Ronyards was first introduced in Rust Never Sleeps, written by famed comic book author Alan Moore and first published in The Empire Strikes Back Monthly 156. Originally released only on UK newsstands in 1982, the story would later see wider distribution when it was reprinted in Classic Star Wars: Devilworlds 2 by Dark Horse Comics in 1996. Ronyards would be mentioned in several other sources throughout the years, but it wasn’t until the publication of “The Droids Re-Animated, Part 2” on starwars.com in 2013 that the spiritual themes explored within the story were firmly challenged.Civilization had dumped it’s worn and battered droids on the little-known world of Ronyards for hundreds of years before the outbreak of the Galactic Civil War. In some spots, their husks are said to have laid almost five miles deep. According to legend, over the course of centuries, the planet itself developed a consciousness from the aggregated droid brains discarded on its surface. The surviving droid population, which numbered somewhere in the hundreds if not thousands, worshipped this entity as their “living god,” Ronyards itself being its body.

They believed this “great spirit” was formed by the bonding of their “souls”, while the corrosion and fusing of their husks transformed Ronyards into a “metal paradise”. While the general consensus was that these mechanicals were simply brain damaged, the existence of a deity-worshipping community of droids demonstrated to much of the intellectual community that they did undoubtedly exhibit a consciousness of a kind. However, it also raised the difficult to answer the question of whether or not droids existed as a part of the living Force.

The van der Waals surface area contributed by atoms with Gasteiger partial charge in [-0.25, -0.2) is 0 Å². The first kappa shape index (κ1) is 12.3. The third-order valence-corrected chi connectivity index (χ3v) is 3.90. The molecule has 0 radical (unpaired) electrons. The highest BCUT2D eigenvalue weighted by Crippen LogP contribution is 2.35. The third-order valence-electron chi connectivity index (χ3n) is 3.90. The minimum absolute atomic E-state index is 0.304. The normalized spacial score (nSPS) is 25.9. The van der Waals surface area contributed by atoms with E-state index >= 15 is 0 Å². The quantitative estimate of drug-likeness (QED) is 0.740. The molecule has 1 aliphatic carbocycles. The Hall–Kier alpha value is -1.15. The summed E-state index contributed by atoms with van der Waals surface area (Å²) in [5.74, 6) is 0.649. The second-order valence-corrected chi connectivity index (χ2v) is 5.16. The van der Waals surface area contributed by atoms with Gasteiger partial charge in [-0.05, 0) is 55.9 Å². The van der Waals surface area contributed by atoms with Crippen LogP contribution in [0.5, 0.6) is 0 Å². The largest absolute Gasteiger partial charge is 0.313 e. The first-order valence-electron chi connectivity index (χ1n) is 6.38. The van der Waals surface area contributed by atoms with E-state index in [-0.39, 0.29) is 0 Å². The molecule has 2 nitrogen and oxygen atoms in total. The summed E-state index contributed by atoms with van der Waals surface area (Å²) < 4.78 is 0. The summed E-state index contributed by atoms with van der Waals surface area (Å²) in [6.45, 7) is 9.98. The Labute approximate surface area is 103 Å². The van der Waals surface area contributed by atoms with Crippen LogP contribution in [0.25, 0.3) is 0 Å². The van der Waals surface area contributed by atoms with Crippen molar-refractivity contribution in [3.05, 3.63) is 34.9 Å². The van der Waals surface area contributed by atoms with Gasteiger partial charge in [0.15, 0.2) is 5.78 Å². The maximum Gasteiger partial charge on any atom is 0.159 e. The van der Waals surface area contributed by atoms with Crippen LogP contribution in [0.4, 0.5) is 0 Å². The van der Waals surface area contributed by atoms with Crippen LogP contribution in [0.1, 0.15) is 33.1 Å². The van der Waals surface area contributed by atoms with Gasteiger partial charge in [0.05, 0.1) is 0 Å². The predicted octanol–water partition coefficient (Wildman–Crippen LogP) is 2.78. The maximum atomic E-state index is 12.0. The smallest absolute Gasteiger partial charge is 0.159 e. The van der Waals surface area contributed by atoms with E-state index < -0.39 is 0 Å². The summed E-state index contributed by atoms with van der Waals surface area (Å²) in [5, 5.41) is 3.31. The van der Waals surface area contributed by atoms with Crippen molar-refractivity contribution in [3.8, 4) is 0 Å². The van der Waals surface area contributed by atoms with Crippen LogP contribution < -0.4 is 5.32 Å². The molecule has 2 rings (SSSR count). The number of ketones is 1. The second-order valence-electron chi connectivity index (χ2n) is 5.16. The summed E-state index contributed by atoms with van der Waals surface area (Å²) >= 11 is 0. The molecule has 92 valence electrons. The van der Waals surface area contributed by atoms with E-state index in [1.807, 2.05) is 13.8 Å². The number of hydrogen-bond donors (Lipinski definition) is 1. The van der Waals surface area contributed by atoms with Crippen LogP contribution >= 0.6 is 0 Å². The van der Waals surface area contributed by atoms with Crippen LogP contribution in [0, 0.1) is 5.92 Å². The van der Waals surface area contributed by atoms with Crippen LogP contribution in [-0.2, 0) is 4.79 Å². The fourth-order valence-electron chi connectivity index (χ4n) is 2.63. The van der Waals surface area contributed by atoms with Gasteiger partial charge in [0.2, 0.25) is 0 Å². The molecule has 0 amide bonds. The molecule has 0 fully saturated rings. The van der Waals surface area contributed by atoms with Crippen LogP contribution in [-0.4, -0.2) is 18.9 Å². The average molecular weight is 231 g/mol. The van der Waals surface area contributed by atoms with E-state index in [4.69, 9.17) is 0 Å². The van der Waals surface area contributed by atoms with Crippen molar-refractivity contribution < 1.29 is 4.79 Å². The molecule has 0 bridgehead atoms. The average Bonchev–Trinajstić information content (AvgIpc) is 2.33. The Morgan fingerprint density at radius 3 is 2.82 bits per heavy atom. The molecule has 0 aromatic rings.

The exact nature of Ronyards would be called into question when the Baobab Museum of Science acquired the Great Heep as a museum piece its defeat at Biitu. Originating in another galaxy, the Heep was a member of a cybernetic race known as the Abominor. These malevolent, self-constructing droids were possessed with a hunger for power and slaves, grafting more and more machinery onto their bodies until some even became the size of entire planets. They and the Silentium, a race of automata (of which Lando Calrissian’s one-time companion Vuffi Raa was a member) who championed perfect symmetry, fought a war until the technophobic Yuuzhan Vong forced them out of their galaxy. Studying the Great Heep allowed researchers to speculate that perhaps as many as eighteen Abominors had infiltrated their galaxy. Anecdotal chronologies of these possible Abominors were assembled; Ronyards was included among their numbers.


Is Ronyards really an accumulation of droid souls, a whole more than the sum of its parts, or could the fate of the Empire’s expedition be much more mundane, yet infinitely more sinister? Either way, Rust Never Sleeps is a seminal work of the Star Wars Legends canon that explores droid spirituality unlike any work before or since its publication, one that asks a controversial question: Do droids have souls? Perhaps we can never know for sure, but maybe they aren’t so different from you and me after all.